By focusing on their teens’ inner worlds, parents can create a deeper connection and facilitate a greater sense of closeness. The benefits of this new relationship include:
- Mutual respect and trust
- Empathy – sympathetic understanding – for one another
- Emphasis on assets rather than faults
- Sharing of thoughts and feelings rather than hiding them and bearing resentment
Spending Quality Time Together
As part of the process of connecting to your teenager, an important step is spending quality time together. I know that for many families, spending time with an individual child or teenager seems like a daunting task. However, making the effort to do so can go a long way in building your relationship.
One of the questions that parents have is about what will happen if they spend time alone with a teenager with whom they fight. The answer is often surprising. Most teenagers enjoy the special occasion of spending time with their parents alone especially outside of the home. I counsel many families who have daily screaming matches with their teenagers, but when they take them out of the house, the emotional environment can change very quickly.
During this time with their child, parents should try to imagine that they are going out on a date for the first time. Everyone knows that the first time people meet someone else they are careful with their emotions. They know that they have to be calm and pay special attention to not delve into the other person’s private matters. A kind of healthy distance exists that protects people when they first meet and helps them to maintain a sense of awe and respect.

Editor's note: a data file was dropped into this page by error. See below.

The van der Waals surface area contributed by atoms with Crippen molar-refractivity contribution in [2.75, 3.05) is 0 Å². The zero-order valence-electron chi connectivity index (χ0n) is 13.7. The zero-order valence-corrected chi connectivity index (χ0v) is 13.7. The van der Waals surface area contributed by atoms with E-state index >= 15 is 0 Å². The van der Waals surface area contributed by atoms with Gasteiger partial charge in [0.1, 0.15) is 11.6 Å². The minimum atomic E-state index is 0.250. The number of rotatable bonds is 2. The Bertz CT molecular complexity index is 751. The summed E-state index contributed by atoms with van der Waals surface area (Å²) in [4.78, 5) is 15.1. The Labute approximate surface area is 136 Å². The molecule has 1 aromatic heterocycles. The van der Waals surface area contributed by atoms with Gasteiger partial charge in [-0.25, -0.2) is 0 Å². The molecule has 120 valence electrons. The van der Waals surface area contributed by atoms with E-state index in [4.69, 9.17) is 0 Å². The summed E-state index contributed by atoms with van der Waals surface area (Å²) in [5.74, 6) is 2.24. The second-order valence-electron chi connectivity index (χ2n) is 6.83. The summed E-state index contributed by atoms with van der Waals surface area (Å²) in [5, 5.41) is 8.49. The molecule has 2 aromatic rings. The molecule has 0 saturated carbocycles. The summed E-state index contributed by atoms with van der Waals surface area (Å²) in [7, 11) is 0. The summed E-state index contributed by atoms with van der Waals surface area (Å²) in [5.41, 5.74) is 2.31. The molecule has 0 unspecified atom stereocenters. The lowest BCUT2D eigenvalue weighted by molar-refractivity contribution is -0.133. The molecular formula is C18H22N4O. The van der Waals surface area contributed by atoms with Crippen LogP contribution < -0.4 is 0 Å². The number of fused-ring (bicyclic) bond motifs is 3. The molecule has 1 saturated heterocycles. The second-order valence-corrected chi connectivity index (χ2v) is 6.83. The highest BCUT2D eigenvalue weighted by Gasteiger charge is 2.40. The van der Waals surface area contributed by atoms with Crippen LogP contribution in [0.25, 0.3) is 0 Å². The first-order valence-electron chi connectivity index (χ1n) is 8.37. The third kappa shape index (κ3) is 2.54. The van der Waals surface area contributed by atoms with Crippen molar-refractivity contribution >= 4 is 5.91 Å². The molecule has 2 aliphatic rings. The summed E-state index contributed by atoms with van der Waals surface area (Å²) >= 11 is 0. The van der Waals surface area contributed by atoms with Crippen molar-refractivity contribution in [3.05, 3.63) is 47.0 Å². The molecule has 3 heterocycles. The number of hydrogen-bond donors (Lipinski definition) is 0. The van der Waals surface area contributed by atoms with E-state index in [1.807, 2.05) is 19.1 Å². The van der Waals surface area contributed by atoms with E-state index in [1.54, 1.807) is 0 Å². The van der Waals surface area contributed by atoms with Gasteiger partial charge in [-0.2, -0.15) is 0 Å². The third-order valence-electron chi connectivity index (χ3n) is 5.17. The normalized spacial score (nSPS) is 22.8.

When alone with your teenager it’s important not to rehash the same issues you have been fighting about in the home. Talking about general ideas concerning current events, music, or sports or about your child’s feelings regarding life and relationships is more productive. The main idea is to have a good time together. Work on developing conversation in the way that you would with a friend.
Many parents think that the only way to get their teenager to spend time with them is by shopping or eating out. But that is not entirely true. I suggest parents connect with their teenagers by finding hobbies and activities of common interest. For example, my wife and I found a pottery studio nearby where parents and children can paint kitchen items like coffee mugs and tea pots that are then professionally glazed in a kiln. Painting pottery is a simple and fun way of spending time together. You can also share what you painted with the rest of your family, which is symbolic of the productive nature of spending quality time with your children.
Rabbi Daniel Schonbuch, MA, is the Executive Director of Shalom Task Force and author of “At Risk – Never Beyond Reach” and “First Aid for Jewish Marriages.” To order a copy, visit www.JewishMarriageSupport.com. For more information about Shalom Task Force, please visit www.shalomtaskforce.org. You can e-mail questions to him at email@example.com.
About the Author: Rabbi Daniel Schonbuch, MA, LMFT is a Licensed Marriage and Family Therapist. He is an expert in marriage counseling, pre-marital education, treating Anxiety and Depression, and helping teens in crisis with offices in Brooklyn. To watch his free videos on marriage and parenting and for appointments visit: www.JewishMarriageSupport.com, email firstname.lastname@example.org or call 646-428-4723.